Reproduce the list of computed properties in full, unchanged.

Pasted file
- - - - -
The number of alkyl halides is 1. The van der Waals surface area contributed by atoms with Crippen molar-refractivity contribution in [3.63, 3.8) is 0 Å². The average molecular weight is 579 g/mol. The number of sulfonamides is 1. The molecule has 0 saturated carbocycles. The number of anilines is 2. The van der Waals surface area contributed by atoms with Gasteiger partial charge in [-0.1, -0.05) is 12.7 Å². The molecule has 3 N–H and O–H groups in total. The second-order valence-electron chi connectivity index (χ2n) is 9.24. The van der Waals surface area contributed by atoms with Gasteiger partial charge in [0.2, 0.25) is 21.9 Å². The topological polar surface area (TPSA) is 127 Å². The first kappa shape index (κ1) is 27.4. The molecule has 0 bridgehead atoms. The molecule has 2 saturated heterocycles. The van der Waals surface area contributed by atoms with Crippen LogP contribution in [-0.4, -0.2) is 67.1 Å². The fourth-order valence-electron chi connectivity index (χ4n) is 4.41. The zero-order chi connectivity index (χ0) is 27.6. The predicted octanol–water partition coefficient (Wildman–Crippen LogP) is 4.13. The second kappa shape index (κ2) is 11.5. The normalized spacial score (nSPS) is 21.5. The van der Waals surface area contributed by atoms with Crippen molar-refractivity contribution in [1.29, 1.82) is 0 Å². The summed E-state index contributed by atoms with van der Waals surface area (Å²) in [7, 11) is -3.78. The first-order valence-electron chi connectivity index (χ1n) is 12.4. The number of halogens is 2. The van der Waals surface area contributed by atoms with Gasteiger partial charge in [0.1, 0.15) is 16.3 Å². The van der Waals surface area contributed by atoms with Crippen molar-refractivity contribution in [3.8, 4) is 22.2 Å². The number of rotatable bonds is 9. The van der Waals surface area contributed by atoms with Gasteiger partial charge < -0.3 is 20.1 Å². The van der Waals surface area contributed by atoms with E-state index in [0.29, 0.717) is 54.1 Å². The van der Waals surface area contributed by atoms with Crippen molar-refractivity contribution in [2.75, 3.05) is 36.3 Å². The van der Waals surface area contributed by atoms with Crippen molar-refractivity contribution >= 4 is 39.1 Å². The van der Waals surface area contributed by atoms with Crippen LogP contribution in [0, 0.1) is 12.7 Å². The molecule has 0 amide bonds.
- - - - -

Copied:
The number of alkyl halides is 1. The van der Waals surface area contributed by atoms with Crippen molar-refractivity contribution in [3.63, 3.8) is 0 Å². The average molecular weight is 579 g/mol. The number of sulfonamides is 1. The molecule has 0 saturated carbocycles. The number of anilines is 2. The van der Waals surface area contributed by atoms with Gasteiger partial charge in [-0.1, -0.05) is 12.7 Å². The molecule has 3 N–H and O–H groups in total. The second-order valence-electron chi connectivity index (χ2n) is 9.24. The van der Waals surface area contributed by atoms with Gasteiger partial charge in [0.2, 0.25) is 21.9 Å². The topological polar surface area (TPSA) is 127 Å². The first kappa shape index (κ1) is 27.4. The molecule has 0 bridgehead atoms. The molecule has 2 saturated heterocycles. The van der Waals surface area contributed by atoms with Crippen LogP contribution in [-0.4, -0.2) is 67.1 Å². The fourth-order valence-electron chi connectivity index (χ4n) is 4.41. The zero-order chi connectivity index (χ0) is 27.6. The predicted octanol–water partition coefficient (Wildman–Crippen LogP) is 4.13. The second kappa shape index (κ2) is 11.5. The normalized spacial score (nSPS) is 21.5. The van der Waals surface area contributed by atoms with Crippen molar-refractivity contribution in [1.29, 1.82) is 0 Å². The summed E-state index contributed by atoms with van der Waals surface area (Å²) in [7, 11) is -3.78. The first-order valence-electron chi connectivity index (χ1n) is 12.4. The number of halogens is 2. The van der Waals surface area contributed by atoms with Gasteiger partial charge in [0.1, 0.15) is 16.3 Å². The van der Waals surface area contributed by atoms with Crippen molar-refractivity contribution in [3.8, 4) is 22.2 Å². The number of rotatable bonds is 9. The van der Waals surface area contributed by atoms with Gasteiger partial charge < -0.3 is 20.1 Å². The van der Waals surface area contributed by atoms with E-state index in [0.29, 0.717) is 54.1 Å². The van der Waals surface area contributed by atoms with Crippen molar-refractivity contribution in [2.75, 3.05) is 36.3 Å². The van der Waals surface area contributed by atoms with Crippen molar-refractivity contribution >= 4 is 39.1 Å². The van der Waals surface area contributed by atoms with Crippen LogP contribution in [0, 0.1) is 12.7 Å². The molecule has 0 amide bonds.